The spike in U.S. crude production from shale formations like the Bakken, Eagle Ford and Permian Basin has kept a lid on oil prices, Energy Information Administration chief Adam Sieminski told Reuters in an interview Wednesday, adding that otherwise given the conflicts in the Middle East and North Africa the going rate would have hit $150 a barrel.
With new technology consistently boosting production, U.S. crude prices could fall as much as $30 a barrel below international benchmark Brent unless the U.S. ban on exports is lifted, according to an analysis from Wood Mackenzie, FuelFix reports.
Increased crude exports from Iraq and Libya coupled with weak economic data from Europe was pressuring oil prices early Wednesday. U.S. benchmark crude slipped 5 cents to $91.50 a barrel in electronic trading on the Nymex, while in London Brent was 30 cents lower at $96.54, Reuters reports.
Ample crude supplies were continuing to outweigh concerns about tensions in the Middle East Tuesday. U.S. benchmark crude for November delivery gained 69 cents to settle at $91.56 a barrel on the Nymex, while in London Brent crude dropped 12 cents to close at $96.85, Reuters reports.
An increase in a Chinese manufacturing gauge beyond analysts’ expectations sent oil higher early Tuesday. West Texas Intermediate crude for November delivery gained 61 cents to $91.48 a barrel in electronic trading on the Nymex, while in London Brent was 40 cents higher at $97.37, Bloomberg reports.
An official’s pessimistic view of China’s economic growth gave a further downward push to oil prices Monday. The expiring October contract for West Texas Intermediate crude dropped 89 cents to $91.52 a barrel on the Nymex, the lowest close since May, 2013, while in London November Brent shed 1.4 percent to settle $1.42 lower at $96.97, Bloomberg reports.
The now familiar combination of ample supply alongside the expectation of “downbeat” demand weighed on oil prices again Monday. U.S. benchmark crude was down 50 cents to $91.91 a barrel in electronic trading on the Nymex ahead of the expiration of the October contract later in the day, while in London November Brent dropped 67 cents to $97.72, Reuters reports.
Rising inventories and a dollar gaining on the expectations of an interest rate hike pressured oil prices Friday. West Texas Intermediate crude for October delivery fell 66 cents to $92.41 on the Nymex but ended the week slightly higher, while in London November Brent settled up 69 cents to $98.39, an increase of 1.3 percent on the week, Bloomberg reports.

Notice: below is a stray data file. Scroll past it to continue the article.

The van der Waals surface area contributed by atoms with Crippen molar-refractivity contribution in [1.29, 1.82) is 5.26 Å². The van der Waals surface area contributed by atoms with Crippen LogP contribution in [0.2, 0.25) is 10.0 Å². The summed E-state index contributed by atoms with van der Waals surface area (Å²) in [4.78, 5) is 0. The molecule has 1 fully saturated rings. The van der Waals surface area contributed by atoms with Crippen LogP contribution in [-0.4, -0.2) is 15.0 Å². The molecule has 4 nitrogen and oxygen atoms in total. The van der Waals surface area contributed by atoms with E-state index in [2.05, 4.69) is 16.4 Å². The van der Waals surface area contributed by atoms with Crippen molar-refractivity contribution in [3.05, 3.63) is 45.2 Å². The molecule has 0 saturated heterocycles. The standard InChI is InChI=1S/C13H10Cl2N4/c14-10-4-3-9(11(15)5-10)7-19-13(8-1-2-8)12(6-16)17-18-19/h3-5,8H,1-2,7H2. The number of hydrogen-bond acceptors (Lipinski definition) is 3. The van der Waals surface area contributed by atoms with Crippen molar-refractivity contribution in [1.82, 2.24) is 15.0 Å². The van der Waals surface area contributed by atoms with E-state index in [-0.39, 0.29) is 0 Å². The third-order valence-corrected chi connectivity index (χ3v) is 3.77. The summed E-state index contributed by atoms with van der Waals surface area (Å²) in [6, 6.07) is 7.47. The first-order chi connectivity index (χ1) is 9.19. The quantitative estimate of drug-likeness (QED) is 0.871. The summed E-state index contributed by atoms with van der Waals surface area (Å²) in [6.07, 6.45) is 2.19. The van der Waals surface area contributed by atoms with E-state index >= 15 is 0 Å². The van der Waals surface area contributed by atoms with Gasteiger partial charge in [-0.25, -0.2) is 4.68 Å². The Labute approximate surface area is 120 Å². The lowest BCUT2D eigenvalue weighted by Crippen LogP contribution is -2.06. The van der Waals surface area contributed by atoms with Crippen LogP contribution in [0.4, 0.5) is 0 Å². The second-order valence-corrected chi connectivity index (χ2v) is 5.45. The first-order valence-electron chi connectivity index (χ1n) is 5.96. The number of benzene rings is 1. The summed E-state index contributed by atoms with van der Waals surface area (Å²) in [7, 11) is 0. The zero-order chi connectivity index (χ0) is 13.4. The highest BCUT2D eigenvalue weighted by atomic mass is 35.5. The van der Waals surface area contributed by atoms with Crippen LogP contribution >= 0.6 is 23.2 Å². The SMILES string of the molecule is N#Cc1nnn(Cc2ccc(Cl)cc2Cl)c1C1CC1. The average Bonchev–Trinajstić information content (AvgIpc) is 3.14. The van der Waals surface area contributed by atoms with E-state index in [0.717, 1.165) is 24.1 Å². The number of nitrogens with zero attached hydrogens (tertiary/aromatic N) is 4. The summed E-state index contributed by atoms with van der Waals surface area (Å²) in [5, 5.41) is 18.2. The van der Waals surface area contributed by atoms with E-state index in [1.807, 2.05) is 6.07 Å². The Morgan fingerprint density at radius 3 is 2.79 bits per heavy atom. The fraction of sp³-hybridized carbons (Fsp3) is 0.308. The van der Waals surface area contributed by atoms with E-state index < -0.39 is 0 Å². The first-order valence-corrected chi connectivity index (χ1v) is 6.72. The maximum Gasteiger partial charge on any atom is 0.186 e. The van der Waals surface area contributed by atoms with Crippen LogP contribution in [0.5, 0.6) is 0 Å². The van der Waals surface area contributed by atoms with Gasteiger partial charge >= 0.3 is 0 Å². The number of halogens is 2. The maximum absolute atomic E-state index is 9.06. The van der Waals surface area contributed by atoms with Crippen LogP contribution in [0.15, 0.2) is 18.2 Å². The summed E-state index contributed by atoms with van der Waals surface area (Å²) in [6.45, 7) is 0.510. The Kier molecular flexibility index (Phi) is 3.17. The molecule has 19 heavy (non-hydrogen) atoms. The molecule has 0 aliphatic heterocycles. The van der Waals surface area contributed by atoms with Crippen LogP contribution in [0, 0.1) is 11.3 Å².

U.S. oil prices eased off again on speculation over future action by the Federal Reserve to increase interest rates. West Texas Intermediate crude for October delivery was 21 cents lower to $92.86 a barrel in electronic trading on the Nymex, while in London November Brent gained 1 cent to $97.71, Bloomberg reports.
With a push from the strong dollar – trading at a six-year high against the Japanese yen – alongside increasing supplies, oil tumbled Thursday. West Texas Intermediate crude for October delivery dropped $1.35, or 1.4 percent, to $93.07 a barrel on the Nymex, while in London November Brent lost 1.3 percent, or $1.27 to settle at $97.70, Bloomberg reports.
Riding the back of the oil boom, Halliburton reported a 70 percent increase in earnings in the 3rd quarter, The Wall Street Journal reports, noting that CEO Dave Lesar predicted in a conference call Monday that the recent drop in oil prices would be temporary.
Skepticism about OPEC agreeing to cut oil production pressured prices again Monday. West Texas Intermediate crude for November delivery slipped 4 cents to settle at $82.71 a barrel on the Nymex, but in London December Brent lost 76 cents to end at $85.40, Bloomberg reports.
Proposed new regulations from the Department of Energy, published in Tuesday’s Federal Register seeking public comment, would cover energy conservation standards for some water heaters, while others would target certain fluorescent lamps, The Hill reports.
Despite industry support for the GOP bid to take over control of the Senate, oil and gas companies are still giving substantial donations to the re-election effort of Energy Committee chair Sen. Mary Landrieu, D-La., Reuters reports.
One of the people who helped write the McCain-Feingold legislation on political contributions says Tom Steyer’s NextGen Climate change is an example of how politics has become “privatized,” The New York Times reports.
As the U.S. prepares to take the chair of the Arctic Council for two years, environmentalists have been heartened by recent statements from U.S. Special Representative Robert Papp, who has said that climate change would figure prominently on his agenda, E&E reports.
With 419 megawatts added to U.S. wind power capacity in the 3rd quarter, installations in the first nine months of 2014 – totalling 1,254 megawatts -- have surpassed what came on line in all of the year before, according to the American Wind Energy Association, Bloomberg reports.
Robert W. Fri, who held a number of posts at the Environmental Protection Agency in the 1970s and served as president of the research institute Resources for the Future for a decade starting in the mid 80s, died on Oct. 10 in Maryland, The New York Times reports.